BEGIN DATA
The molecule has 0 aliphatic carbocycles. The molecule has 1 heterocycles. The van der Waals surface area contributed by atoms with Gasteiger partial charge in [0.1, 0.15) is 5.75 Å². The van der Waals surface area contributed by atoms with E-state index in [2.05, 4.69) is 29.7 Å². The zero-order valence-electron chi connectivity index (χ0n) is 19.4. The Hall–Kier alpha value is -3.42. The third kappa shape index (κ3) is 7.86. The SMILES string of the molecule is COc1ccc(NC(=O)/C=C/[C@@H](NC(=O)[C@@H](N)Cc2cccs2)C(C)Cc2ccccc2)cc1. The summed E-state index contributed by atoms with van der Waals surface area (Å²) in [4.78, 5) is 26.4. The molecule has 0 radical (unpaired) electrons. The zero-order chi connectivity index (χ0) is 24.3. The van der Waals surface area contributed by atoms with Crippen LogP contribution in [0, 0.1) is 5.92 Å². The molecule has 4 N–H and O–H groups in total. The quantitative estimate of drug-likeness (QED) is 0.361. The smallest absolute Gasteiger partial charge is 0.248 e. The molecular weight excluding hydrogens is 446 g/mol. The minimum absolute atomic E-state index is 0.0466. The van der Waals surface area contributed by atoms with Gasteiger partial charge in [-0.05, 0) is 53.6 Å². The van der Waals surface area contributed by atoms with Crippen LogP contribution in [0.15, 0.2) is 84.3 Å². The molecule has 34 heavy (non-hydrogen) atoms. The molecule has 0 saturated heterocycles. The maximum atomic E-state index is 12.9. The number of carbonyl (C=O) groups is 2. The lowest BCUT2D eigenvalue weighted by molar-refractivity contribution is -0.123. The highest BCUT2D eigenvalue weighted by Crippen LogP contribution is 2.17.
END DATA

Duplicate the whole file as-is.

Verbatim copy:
The molecule has 0 aliphatic carbocycles. The molecule has 1 heterocycles. The van der Waals surface area contributed by atoms with Gasteiger partial charge in [0.1, 0.15) is 5.75 Å². The van der Waals surface area contributed by atoms with E-state index in [2.05, 4.69) is 29.7 Å². The zero-order valence-electron chi connectivity index (χ0n) is 19.4. The Hall–Kier alpha value is -3.42. The third kappa shape index (κ3) is 7.86. The SMILES string of the molecule is COc1ccc(NC(=O)/C=C/[C@@H](NC(=O)[C@@H](N)Cc2cccs2)C(C)Cc2ccccc2)cc1. The summed E-state index contributed by atoms with van der Waals surface area (Å²) in [4.78, 5) is 26.4. The molecule has 0 radical (unpaired) electrons. The zero-order chi connectivity index (χ0) is 24.3. The van der Waals surface area contributed by atoms with Crippen LogP contribution in [0, 0.1) is 5.92 Å². The molecule has 4 N–H and O–H groups in total. The quantitative estimate of drug-likeness (QED) is 0.361. The smallest absolute Gasteiger partial charge is 0.248 e. The molecular weight excluding hydrogens is 446 g/mol. The minimum absolute atomic E-state index is 0.0466. The van der Waals surface area contributed by atoms with Gasteiger partial charge in [-0.05, 0) is 53.6 Å². The van der Waals surface area contributed by atoms with Crippen LogP contribution in [0.15, 0.2) is 84.3 Å². The molecule has 34 heavy (non-hydrogen) atoms. The molecule has 0 saturated heterocycles. The maximum atomic E-state index is 12.9. The number of carbonyl (C=O) groups is 2. The lowest BCUT2D eigenvalue weighted by molar-refractivity contribution is -0.123. The highest BCUT2D eigenvalue weighted by Crippen LogP contribution is 2.17.